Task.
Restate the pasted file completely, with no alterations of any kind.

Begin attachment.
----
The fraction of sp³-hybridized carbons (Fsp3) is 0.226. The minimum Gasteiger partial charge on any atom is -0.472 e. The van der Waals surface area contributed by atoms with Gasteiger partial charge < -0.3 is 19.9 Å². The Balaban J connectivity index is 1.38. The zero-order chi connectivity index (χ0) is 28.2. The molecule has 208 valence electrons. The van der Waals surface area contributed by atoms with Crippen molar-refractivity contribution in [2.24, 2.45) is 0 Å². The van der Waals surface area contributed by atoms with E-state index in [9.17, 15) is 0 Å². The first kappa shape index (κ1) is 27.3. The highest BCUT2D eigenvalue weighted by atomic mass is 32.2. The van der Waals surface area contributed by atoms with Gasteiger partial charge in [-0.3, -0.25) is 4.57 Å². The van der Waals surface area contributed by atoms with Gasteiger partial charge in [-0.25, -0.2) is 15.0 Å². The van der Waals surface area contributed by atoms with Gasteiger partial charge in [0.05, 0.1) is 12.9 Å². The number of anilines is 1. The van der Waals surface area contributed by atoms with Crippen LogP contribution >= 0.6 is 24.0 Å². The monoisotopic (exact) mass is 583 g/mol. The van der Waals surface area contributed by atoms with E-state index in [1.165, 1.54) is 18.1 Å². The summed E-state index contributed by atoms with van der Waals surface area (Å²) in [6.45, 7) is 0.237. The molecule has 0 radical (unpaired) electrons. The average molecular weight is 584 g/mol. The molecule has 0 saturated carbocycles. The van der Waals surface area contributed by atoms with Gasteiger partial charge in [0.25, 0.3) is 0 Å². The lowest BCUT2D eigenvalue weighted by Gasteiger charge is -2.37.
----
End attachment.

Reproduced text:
The fraction of sp³-hybridized carbons (Fsp3) is 0.226. The minimum Gasteiger partial charge on any atom is -0.472 e. The van der Waals surface area contributed by atoms with Gasteiger partial charge < -0.3 is 19.9 Å². The Balaban J connectivity index is 1.38. The zero-order chi connectivity index (χ0) is 28.2. The molecule has 208 valence electrons. The van der Waals surface area contributed by atoms with Crippen molar-refractivity contribution in [2.24, 2.45) is 0 Å². The van der Waals surface area contributed by atoms with E-state index in [9.17, 15) is 0 Å². The first kappa shape index (κ1) is 27.3. The highest BCUT2D eigenvalue weighted by atomic mass is 32.2. The van der Waals surface area contributed by atoms with Gasteiger partial charge in [-0.3, -0.25) is 4.57 Å². The van der Waals surface area contributed by atoms with Gasteiger partial charge in [-0.25, -0.2) is 15.0 Å². The van der Waals surface area contributed by atoms with Gasteiger partial charge in [0.05, 0.1) is 12.9 Å². The number of anilines is 1. The van der Waals surface area contributed by atoms with Crippen LogP contribution >= 0.6 is 24.0 Å². The monoisotopic (exact) mass is 583 g/mol. The van der Waals surface area contributed by atoms with E-state index in [1.165, 1.54) is 18.1 Å². The summed E-state index contributed by atoms with van der Waals surface area (Å²) in [6.45, 7) is 0.237. The molecule has 0 radical (unpaired) electrons. The average molecular weight is 584 g/mol. The molecule has 0 saturated carbocycles. The van der Waals surface area contributed by atoms with Gasteiger partial charge in [0.25, 0.3) is 0 Å². The lowest BCUT2D eigenvalue weighted by Gasteiger charge is -2.37.